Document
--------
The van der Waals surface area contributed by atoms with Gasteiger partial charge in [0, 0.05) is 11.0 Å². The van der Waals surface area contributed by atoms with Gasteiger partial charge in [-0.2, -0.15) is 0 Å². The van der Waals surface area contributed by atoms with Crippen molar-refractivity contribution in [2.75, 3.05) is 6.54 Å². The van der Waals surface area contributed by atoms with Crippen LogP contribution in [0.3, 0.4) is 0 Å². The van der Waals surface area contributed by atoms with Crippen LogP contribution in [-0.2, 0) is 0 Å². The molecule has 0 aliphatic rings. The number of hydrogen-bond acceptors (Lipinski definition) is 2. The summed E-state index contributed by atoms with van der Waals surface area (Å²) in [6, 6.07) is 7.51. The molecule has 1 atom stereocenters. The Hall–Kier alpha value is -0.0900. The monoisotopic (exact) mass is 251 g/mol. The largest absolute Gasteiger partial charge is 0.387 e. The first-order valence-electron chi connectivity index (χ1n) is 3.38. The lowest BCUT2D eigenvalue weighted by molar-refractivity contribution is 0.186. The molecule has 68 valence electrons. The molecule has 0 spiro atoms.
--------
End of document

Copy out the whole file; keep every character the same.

The van der Waals surface area contributed by atoms with Gasteiger partial charge in [0, 0.05) is 11.0 Å². The van der Waals surface area contributed by atoms with Gasteiger partial charge in [-0.2, -0.15) is 0 Å². The van der Waals surface area contributed by atoms with Crippen molar-refractivity contribution in [2.75, 3.05) is 6.54 Å². The van der Waals surface area contributed by atoms with Crippen LogP contribution in [0.3, 0.4) is 0 Å². The van der Waals surface area contributed by atoms with Crippen LogP contribution in [-0.2, 0) is 0 Å². The molecule has 0 aliphatic rings. The number of hydrogen-bond acceptors (Lipinski definition) is 2. The summed E-state index contributed by atoms with van der Waals surface area (Å²) in [6, 6.07) is 7.51. The molecule has 1 atom stereocenters. The Hall–Kier alpha value is -0.0900. The monoisotopic (exact) mass is 251 g/mol. The largest absolute Gasteiger partial charge is 0.387 e. The first-order valence-electron chi connectivity index (χ1n) is 3.38. The lowest BCUT2D eigenvalue weighted by molar-refractivity contribution is 0.186. The molecule has 68 valence electrons. The molecule has 0 spiro atoms.